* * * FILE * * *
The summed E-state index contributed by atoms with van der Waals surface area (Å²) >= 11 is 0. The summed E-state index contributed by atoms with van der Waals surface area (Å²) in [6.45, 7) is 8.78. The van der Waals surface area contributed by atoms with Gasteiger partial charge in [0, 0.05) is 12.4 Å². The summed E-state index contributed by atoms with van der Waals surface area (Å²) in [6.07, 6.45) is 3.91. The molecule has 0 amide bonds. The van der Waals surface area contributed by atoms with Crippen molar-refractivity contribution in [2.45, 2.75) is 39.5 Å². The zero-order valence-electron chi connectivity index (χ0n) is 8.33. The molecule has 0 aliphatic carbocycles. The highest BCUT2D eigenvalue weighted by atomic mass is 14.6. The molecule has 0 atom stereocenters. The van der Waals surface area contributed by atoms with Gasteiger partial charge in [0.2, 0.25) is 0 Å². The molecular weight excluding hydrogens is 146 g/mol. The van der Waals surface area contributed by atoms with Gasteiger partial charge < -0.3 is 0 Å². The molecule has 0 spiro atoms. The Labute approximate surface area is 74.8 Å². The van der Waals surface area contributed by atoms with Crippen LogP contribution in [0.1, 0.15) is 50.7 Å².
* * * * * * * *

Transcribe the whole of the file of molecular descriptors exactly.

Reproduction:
The summed E-state index contributed by atoms with van der Waals surface area (Å²) >= 11 is 0. The summed E-state index contributed by atoms with van der Waals surface area (Å²) in [6.45, 7) is 8.78. The van der Waals surface area contributed by atoms with Gasteiger partial charge in [0, 0.05) is 12.4 Å². The summed E-state index contributed by atoms with van der Waals surface area (Å²) in [6.07, 6.45) is 3.91. The molecule has 0 amide bonds. The van der Waals surface area contributed by atoms with Crippen molar-refractivity contribution in [2.45, 2.75) is 39.5 Å². The zero-order valence-electron chi connectivity index (χ0n) is 8.33. The molecule has 0 aliphatic carbocycles. The highest BCUT2D eigenvalue weighted by atomic mass is 14.6. The molecule has 0 atom stereocenters. The van der Waals surface area contributed by atoms with Gasteiger partial charge in [0.2, 0.25) is 0 Å². The molecular weight excluding hydrogens is 146 g/mol. The van der Waals surface area contributed by atoms with Gasteiger partial charge < -0.3 is 0 Å². The molecule has 0 spiro atoms. The Labute approximate surface area is 74.8 Å². The van der Waals surface area contributed by atoms with Crippen LogP contribution in [0.1, 0.15) is 50.7 Å².